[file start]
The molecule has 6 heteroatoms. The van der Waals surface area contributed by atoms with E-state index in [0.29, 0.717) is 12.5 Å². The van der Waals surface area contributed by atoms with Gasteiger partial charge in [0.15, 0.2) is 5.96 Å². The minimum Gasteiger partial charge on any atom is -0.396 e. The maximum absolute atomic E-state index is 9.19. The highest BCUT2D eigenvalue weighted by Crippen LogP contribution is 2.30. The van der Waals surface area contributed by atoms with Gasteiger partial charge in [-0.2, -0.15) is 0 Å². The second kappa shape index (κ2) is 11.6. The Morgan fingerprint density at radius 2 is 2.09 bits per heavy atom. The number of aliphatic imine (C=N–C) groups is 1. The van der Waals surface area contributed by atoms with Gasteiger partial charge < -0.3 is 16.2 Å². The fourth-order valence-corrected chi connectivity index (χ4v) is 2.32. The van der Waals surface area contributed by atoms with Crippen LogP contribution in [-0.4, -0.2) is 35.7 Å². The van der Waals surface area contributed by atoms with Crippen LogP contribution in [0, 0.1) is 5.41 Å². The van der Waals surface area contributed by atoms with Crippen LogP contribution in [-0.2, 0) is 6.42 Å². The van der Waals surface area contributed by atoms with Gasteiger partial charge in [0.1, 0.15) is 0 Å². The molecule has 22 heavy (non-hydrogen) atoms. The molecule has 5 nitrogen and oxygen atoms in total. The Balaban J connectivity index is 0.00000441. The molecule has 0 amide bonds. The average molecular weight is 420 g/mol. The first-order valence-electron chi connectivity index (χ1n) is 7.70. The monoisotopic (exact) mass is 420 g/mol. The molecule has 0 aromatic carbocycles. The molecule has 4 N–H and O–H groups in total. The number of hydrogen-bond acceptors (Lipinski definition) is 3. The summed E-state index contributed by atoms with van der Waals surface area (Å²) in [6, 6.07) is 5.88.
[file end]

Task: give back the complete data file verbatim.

The molecule has 6 heteroatoms. The van der Waals surface area contributed by atoms with E-state index in [0.29, 0.717) is 12.5 Å². The van der Waals surface area contributed by atoms with Gasteiger partial charge in [0.15, 0.2) is 5.96 Å². The minimum Gasteiger partial charge on any atom is -0.396 e. The maximum absolute atomic E-state index is 9.19. The highest BCUT2D eigenvalue weighted by Crippen LogP contribution is 2.30. The van der Waals surface area contributed by atoms with Gasteiger partial charge in [-0.2, -0.15) is 0 Å². The second kappa shape index (κ2) is 11.6. The Morgan fingerprint density at radius 2 is 2.09 bits per heavy atom. The number of aliphatic imine (C=N–C) groups is 1. The van der Waals surface area contributed by atoms with Gasteiger partial charge < -0.3 is 16.2 Å². The fourth-order valence-corrected chi connectivity index (χ4v) is 2.32. The van der Waals surface area contributed by atoms with Crippen LogP contribution in [-0.4, -0.2) is 35.7 Å². The van der Waals surface area contributed by atoms with Crippen LogP contribution in [0, 0.1) is 5.41 Å². The van der Waals surface area contributed by atoms with Crippen LogP contribution in [-0.2, 0) is 6.42 Å². The van der Waals surface area contributed by atoms with Gasteiger partial charge in [0.1, 0.15) is 0 Å². The molecule has 22 heavy (non-hydrogen) atoms. The molecule has 5 nitrogen and oxygen atoms in total. The Balaban J connectivity index is 0.00000441. The molecule has 0 amide bonds. The average molecular weight is 420 g/mol. The first-order valence-electron chi connectivity index (χ1n) is 7.70. The monoisotopic (exact) mass is 420 g/mol. The molecule has 0 aromatic carbocycles. The molecule has 4 N–H and O–H groups in total. The number of hydrogen-bond acceptors (Lipinski definition) is 3. The summed E-state index contributed by atoms with van der Waals surface area (Å²) in [6, 6.07) is 5.88.